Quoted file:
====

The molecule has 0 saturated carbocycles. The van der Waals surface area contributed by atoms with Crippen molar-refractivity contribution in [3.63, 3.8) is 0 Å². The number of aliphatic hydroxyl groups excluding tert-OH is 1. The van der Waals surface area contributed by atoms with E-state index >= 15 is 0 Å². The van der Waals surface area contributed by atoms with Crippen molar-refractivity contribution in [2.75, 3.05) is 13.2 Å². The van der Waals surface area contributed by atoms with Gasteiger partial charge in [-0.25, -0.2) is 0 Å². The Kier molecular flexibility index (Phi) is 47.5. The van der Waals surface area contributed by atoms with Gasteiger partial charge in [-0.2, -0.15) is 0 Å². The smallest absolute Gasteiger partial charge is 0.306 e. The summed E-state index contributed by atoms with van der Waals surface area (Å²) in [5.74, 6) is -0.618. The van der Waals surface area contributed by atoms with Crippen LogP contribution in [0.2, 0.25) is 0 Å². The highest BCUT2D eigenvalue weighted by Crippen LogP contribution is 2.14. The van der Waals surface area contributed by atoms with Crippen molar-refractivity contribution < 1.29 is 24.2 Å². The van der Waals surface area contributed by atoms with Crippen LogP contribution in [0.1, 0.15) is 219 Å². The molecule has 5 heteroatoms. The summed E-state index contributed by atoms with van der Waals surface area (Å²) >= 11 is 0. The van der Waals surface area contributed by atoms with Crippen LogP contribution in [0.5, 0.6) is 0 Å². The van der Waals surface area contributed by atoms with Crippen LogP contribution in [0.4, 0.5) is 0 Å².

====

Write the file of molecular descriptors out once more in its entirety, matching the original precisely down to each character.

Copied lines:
The molecule has 0 saturated carbocycles. The van der Waals surface area contributed by atoms with Crippen molar-refractivity contribution in [3.63, 3.8) is 0 Å². The number of aliphatic hydroxyl groups excluding tert-OH is 1. The van der Waals surface area contributed by atoms with E-state index >= 15 is 0 Å². The van der Waals surface area contributed by atoms with Crippen molar-refractivity contribution in [2.75, 3.05) is 13.2 Å². The van der Waals surface area contributed by atoms with Gasteiger partial charge in [-0.25, -0.2) is 0 Å². The Kier molecular flexibility index (Phi) is 47.5. The van der Waals surface area contributed by atoms with Gasteiger partial charge in [-0.2, -0.15) is 0 Å². The smallest absolute Gasteiger partial charge is 0.306 e. The summed E-state index contributed by atoms with van der Waals surface area (Å²) in [5.74, 6) is -0.618. The van der Waals surface area contributed by atoms with Crippen LogP contribution in [0.2, 0.25) is 0 Å². The highest BCUT2D eigenvalue weighted by Crippen LogP contribution is 2.14. The van der Waals surface area contributed by atoms with Crippen molar-refractivity contribution < 1.29 is 24.2 Å². The van der Waals surface area contributed by atoms with Crippen LogP contribution in [0.1, 0.15) is 219 Å². The molecule has 5 heteroatoms. The summed E-state index contributed by atoms with van der Waals surface area (Å²) >= 11 is 0. The van der Waals surface area contributed by atoms with Crippen LogP contribution in [0.5, 0.6) is 0 Å². The van der Waals surface area contributed by atoms with Crippen LogP contribution in [0.4, 0.5) is 0 Å².